In 1960, Palau left Argentina to study at Multnomah School of the Bible in Oregon. He was invited by Ray Stedman, a pastor who had visited Argentina and recognized Palau’s gifts. At Multnomah, Palau met and married Patricia Scofield, and after graduation they became missionaries with Overseas Crusades (now One Challenge). In 1962, Palau was given the opportunity to translate during a Billy Graham crusade in Fresno, California. That experience allowed him to observe the Billy Graham team’s model of ministry, which he hoped to apply to his own mission work in Latin America.

Beginning ministry in Latin America

At the beginning of Palau’s ministry and still today, Latin America has been his primary focus. “There was so much need in Latin America. We had a form of religion, but it was very dead; people really had no assurance of eternal life. We understood it because we were brought up in the same context,” Palau says. “The people of Latin America are spiritually open and spiritually hungry. They long for the assurance of forgiveness of sins, long for the assurance of eternal life, long for heaven when you die. That longing is easily fulfilled by the good news of the gospel. So we made Latin America our center.”

Palau began his ministry in Colombia and then Mexico during the 1960s, experiencing successful crusades in both countries. It was during this period that Palau began a regular radio ministry that is still flourishing today. “It is a very personal, fruitful way of really reaching people,” says Palau. More than 5,000 radio stations in 48 countries feature “Luis Palau Responde” and other programs, reaching an estimated 22 million listeners in the Spanish-speaking world.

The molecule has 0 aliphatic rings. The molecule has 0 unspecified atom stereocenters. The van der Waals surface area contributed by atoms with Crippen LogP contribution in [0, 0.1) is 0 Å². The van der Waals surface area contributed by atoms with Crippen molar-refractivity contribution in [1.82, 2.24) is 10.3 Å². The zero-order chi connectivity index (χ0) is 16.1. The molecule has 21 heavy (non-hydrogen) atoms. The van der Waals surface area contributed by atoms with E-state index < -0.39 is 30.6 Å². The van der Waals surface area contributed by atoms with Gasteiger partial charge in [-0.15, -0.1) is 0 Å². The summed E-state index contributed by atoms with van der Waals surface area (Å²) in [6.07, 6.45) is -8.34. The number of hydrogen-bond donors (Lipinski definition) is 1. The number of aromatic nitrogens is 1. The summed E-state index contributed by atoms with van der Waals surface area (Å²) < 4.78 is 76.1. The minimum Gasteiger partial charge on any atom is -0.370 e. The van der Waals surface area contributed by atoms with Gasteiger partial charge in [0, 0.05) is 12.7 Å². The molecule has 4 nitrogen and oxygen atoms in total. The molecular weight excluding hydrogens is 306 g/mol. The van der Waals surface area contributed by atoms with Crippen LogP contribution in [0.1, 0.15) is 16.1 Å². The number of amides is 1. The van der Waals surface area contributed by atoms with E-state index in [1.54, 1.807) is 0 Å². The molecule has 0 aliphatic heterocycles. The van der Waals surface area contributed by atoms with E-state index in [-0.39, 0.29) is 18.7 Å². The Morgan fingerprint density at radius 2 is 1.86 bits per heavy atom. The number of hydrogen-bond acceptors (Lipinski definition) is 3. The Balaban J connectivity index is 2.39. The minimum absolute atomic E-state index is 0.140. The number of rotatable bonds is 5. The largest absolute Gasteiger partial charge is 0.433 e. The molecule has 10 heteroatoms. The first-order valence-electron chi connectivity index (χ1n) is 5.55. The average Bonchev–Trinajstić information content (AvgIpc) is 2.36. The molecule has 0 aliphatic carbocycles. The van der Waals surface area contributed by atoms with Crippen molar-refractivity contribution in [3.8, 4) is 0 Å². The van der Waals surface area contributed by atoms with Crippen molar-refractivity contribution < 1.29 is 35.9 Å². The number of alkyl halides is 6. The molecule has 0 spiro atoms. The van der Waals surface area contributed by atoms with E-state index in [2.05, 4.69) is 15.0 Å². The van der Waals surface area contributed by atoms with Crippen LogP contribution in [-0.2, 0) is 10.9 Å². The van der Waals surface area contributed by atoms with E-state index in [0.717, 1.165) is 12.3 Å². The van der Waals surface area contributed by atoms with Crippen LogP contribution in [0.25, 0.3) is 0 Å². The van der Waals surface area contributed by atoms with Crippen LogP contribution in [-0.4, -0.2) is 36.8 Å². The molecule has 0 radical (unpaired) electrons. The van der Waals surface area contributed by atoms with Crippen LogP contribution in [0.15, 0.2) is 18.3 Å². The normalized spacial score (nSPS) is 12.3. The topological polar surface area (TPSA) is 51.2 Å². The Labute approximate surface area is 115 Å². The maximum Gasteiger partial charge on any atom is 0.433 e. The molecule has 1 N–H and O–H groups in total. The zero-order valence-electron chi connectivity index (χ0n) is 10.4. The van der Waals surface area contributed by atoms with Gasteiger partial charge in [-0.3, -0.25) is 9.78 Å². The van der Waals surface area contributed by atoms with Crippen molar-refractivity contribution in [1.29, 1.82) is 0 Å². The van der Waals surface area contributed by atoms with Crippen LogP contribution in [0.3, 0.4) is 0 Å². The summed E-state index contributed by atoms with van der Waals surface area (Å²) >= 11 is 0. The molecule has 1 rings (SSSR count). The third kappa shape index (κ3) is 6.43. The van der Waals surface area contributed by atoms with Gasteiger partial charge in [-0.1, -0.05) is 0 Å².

After finishing his term in Mexico, Palau began full-time work evangelizing at crusades throughout Latin America in the 1960s and early 70s. Looking back, he is encouraged at the growth in Bible-believing Christians over the course of his lifetime. “One of the goals was to believe that the Lord would give us countries where the majority—at least 51 percent—would be Bible-believing Christians. And now it’s such a joy to see that Honduras has over 50 percent Bible-believing evangelical Christians. In Brazil, it’s not quite over 50 percent, but there are millions of Christians.” Palau also cites growth in the number of pastors and evangelical churches across Latin America as evidence that a spiritual revival is still in the works.

Working with, through, and for the church

In 1978, the Luis Palau Association (LPA) was founded as an independent organization. An important tenet of the ministry is seeing itself as an extension of the church. “We have a saying in the Palau Association: ‘We work with the church, through the church, and for the church,’ ” Palau explains.